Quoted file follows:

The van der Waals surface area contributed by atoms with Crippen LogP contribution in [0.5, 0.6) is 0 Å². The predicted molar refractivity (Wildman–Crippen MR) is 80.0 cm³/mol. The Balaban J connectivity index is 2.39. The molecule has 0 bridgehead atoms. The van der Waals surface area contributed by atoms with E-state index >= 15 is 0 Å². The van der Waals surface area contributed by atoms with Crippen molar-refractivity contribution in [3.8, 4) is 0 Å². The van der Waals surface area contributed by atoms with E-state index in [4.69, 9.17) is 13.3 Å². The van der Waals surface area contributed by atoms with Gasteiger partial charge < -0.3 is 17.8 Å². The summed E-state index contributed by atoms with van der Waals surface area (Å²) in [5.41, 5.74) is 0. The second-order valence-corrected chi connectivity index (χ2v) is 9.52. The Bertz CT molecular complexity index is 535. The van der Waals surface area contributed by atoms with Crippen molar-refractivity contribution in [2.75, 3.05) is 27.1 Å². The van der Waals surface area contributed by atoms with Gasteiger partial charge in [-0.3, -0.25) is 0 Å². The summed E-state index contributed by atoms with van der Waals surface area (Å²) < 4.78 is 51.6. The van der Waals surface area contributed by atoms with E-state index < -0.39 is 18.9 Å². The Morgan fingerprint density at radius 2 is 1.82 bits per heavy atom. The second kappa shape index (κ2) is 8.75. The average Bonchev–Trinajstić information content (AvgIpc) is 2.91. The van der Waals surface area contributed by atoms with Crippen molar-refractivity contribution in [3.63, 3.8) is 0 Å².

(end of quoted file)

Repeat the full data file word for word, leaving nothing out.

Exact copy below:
The van der Waals surface area contributed by atoms with Crippen LogP contribution in [0.5, 0.6) is 0 Å². The predicted molar refractivity (Wildman–Crippen MR) is 80.0 cm³/mol. The Balaban J connectivity index is 2.39. The molecule has 0 bridgehead atoms. The van der Waals surface area contributed by atoms with E-state index >= 15 is 0 Å². The van der Waals surface area contributed by atoms with Crippen molar-refractivity contribution in [3.8, 4) is 0 Å². The van der Waals surface area contributed by atoms with E-state index in [4.69, 9.17) is 13.3 Å². The van der Waals surface area contributed by atoms with Gasteiger partial charge < -0.3 is 17.8 Å². The summed E-state index contributed by atoms with van der Waals surface area (Å²) in [5.41, 5.74) is 0. The second-order valence-corrected chi connectivity index (χ2v) is 9.52. The Bertz CT molecular complexity index is 535. The van der Waals surface area contributed by atoms with Crippen molar-refractivity contribution in [2.75, 3.05) is 27.1 Å². The van der Waals surface area contributed by atoms with Gasteiger partial charge in [-0.3, -0.25) is 0 Å². The summed E-state index contributed by atoms with van der Waals surface area (Å²) < 4.78 is 51.6. The van der Waals surface area contributed by atoms with E-state index < -0.39 is 18.9 Å². The Morgan fingerprint density at radius 2 is 1.82 bits per heavy atom. The second kappa shape index (κ2) is 8.75. The average Bonchev–Trinajstić information content (AvgIpc) is 2.91. The van der Waals surface area contributed by atoms with Crippen molar-refractivity contribution in [3.63, 3.8) is 0 Å².